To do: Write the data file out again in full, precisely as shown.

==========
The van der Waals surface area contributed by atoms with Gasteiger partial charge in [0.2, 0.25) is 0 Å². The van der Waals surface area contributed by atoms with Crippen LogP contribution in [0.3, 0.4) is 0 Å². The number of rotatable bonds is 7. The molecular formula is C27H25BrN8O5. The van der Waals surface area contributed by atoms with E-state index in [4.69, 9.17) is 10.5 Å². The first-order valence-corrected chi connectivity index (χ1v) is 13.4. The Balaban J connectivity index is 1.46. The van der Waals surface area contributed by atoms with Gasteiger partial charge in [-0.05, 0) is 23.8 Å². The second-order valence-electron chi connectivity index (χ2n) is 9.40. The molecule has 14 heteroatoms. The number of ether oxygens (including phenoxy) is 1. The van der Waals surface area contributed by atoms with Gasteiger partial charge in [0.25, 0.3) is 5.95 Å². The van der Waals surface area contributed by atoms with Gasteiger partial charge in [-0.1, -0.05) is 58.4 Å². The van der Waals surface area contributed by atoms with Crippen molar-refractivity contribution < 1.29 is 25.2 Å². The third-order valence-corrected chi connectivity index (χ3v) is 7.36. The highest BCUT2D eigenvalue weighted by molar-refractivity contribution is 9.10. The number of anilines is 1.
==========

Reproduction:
The van der Waals surface area contributed by atoms with Gasteiger partial charge in [0.2, 0.25) is 0 Å². The van der Waals surface area contributed by atoms with Crippen LogP contribution in [0.3, 0.4) is 0 Å². The number of rotatable bonds is 7. The molecular formula is C27H25BrN8O5. The van der Waals surface area contributed by atoms with E-state index in [4.69, 9.17) is 10.5 Å². The first-order valence-corrected chi connectivity index (χ1v) is 13.4. The Balaban J connectivity index is 1.46. The van der Waals surface area contributed by atoms with Gasteiger partial charge in [-0.05, 0) is 23.8 Å². The second-order valence-electron chi connectivity index (χ2n) is 9.40. The molecule has 14 heteroatoms. The number of ether oxygens (including phenoxy) is 1. The van der Waals surface area contributed by atoms with Gasteiger partial charge in [0.25, 0.3) is 5.95 Å². The van der Waals surface area contributed by atoms with Gasteiger partial charge in [-0.1, -0.05) is 58.4 Å². The van der Waals surface area contributed by atoms with Crippen molar-refractivity contribution < 1.29 is 25.2 Å². The third-order valence-corrected chi connectivity index (χ3v) is 7.36. The highest BCUT2D eigenvalue weighted by molar-refractivity contribution is 9.10. The number of anilines is 1.